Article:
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Each year, millions of hopeful students across the globe sharpen their No. 2 pencils and arrive at approved testing centers to sit for the ACT or SAT. Though all will emerge with scores assessing their mathematical ability and critical reading skills, only some will opt to also write the optional essay portion of the standardized test. And on March 19, the College announced that its applicants would no longer be required to submit the scores from that essay.
We are pleased that Harvard has decided to join the vast majority of colleges across the country and drop the SAT and ACT essay from application requirements. We believe that this decision will heighten the integrity of the admissions process while making Harvard accessible to a broader range of students, and we look forward to witnessing the impact that this will have on future Harvard classes.
In the past, we have repeatedly and strongly condemned the practice of standardized testing and the SAT in particular, for myriad reasons. However, we believe that the essay is perhaps even more variable than the other sections of the exam. While all test scores inevitably depend on a student’s mindset on testing day, the essay portion depends disproportionately on prior knowledge and is not an accurate predictor of writing success in college. This is even more true at colleges such as Harvard, where first-years must fulfill a mandatory writing requirement. The SAT functioned for decades without an essay component until 2005—we are glad that future Harvard applicants will no longer be forced to submit a score that is wont to misrepresent their ability.
Similarly, the essay’s fee was an unnecessary financial burden. Though fee waivers are available for domestic students who meet certain financial criteria, the fee still represents a barrier to others who fall just outside of this criteria. Furthermore, international students do not qualify for fee waivers unless they take the test on U.S. soil, unfairly disqualifying potential Harvard applicants who are unable to pay the additional cost.
In part as an effort to ensure that all applicants have equal opportunity to represent themselves well in the admissions process, we urge Harvard to carefully consider how it can ensure the integrity of students’ application essays now that this piece of writing is no longer required. In addition to their SAT or ACT essay scores, students are able to submit two additional essays in the Harvard application. The sad reality is that these essays are pitifully easy to fabricate—students with adequate resources presumably have no trouble submitting essays that they did not write, and Harvard ought to put in every effort to ensure that the applications that it accepts are truly representative of the applicants’ talents.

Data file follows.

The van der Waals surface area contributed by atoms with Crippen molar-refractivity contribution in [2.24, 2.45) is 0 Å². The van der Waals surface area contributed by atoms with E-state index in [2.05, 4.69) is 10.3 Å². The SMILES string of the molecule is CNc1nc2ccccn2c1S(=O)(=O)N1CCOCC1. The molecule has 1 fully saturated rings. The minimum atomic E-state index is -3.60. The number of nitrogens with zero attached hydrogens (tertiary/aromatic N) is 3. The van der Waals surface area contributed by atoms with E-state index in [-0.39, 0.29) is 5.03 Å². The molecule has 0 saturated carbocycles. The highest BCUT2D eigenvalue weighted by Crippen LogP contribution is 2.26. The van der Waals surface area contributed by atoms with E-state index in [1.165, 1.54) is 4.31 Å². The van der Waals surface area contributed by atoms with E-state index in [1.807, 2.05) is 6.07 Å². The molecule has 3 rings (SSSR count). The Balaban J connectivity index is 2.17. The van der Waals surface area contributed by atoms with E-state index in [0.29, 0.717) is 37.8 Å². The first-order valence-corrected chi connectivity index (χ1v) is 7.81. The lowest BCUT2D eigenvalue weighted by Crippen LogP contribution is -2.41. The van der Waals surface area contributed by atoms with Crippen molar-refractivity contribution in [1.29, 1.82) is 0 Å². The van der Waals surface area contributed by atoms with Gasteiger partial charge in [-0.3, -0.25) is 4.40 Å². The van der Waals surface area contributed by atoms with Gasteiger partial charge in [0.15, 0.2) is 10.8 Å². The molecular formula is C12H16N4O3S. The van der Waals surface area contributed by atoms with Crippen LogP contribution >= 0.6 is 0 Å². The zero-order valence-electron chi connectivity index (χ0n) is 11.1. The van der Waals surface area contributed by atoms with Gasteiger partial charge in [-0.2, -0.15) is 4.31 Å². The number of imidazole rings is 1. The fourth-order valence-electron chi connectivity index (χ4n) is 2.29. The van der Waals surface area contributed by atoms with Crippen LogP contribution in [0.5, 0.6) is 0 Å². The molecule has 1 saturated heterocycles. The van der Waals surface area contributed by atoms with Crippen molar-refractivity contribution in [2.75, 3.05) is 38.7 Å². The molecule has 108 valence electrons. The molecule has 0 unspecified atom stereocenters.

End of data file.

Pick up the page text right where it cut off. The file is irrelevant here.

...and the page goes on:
It is vital that, with this change, Harvard be transparent about whether or not students who submit their essay scores will be given any preference in the admissions process. Though the supplemental essay is billed as optional, many students feel that they will not be seriously considered unless they submit it. Especially in light of the aforementioned concerns around financial accessibility, Harvard should dispel these fears and genuinely disregard the essay score as an application component.
While we are glad that Harvard will join the more than 98 percent of colleges and universities in the United States that do not require these essay scores, we hope that the 28 remaining schools who still require the exam will soon make a similar change in admissions policy. The college application process is a stressful and challenging time, and any practice that will improve the accessibility of higher education as well as the truthfulness of the applications themselves ought to be a common one.
This staff editorial solely represents the majority view of The Crimson Editorial Board. It is the product of discussions at regular Editorial Board meetings. In order to ensure the impartiality of our journalism, Crimson editors who choose to opine and vote at these meetings are not involved in the reporting of articles on similar topics.
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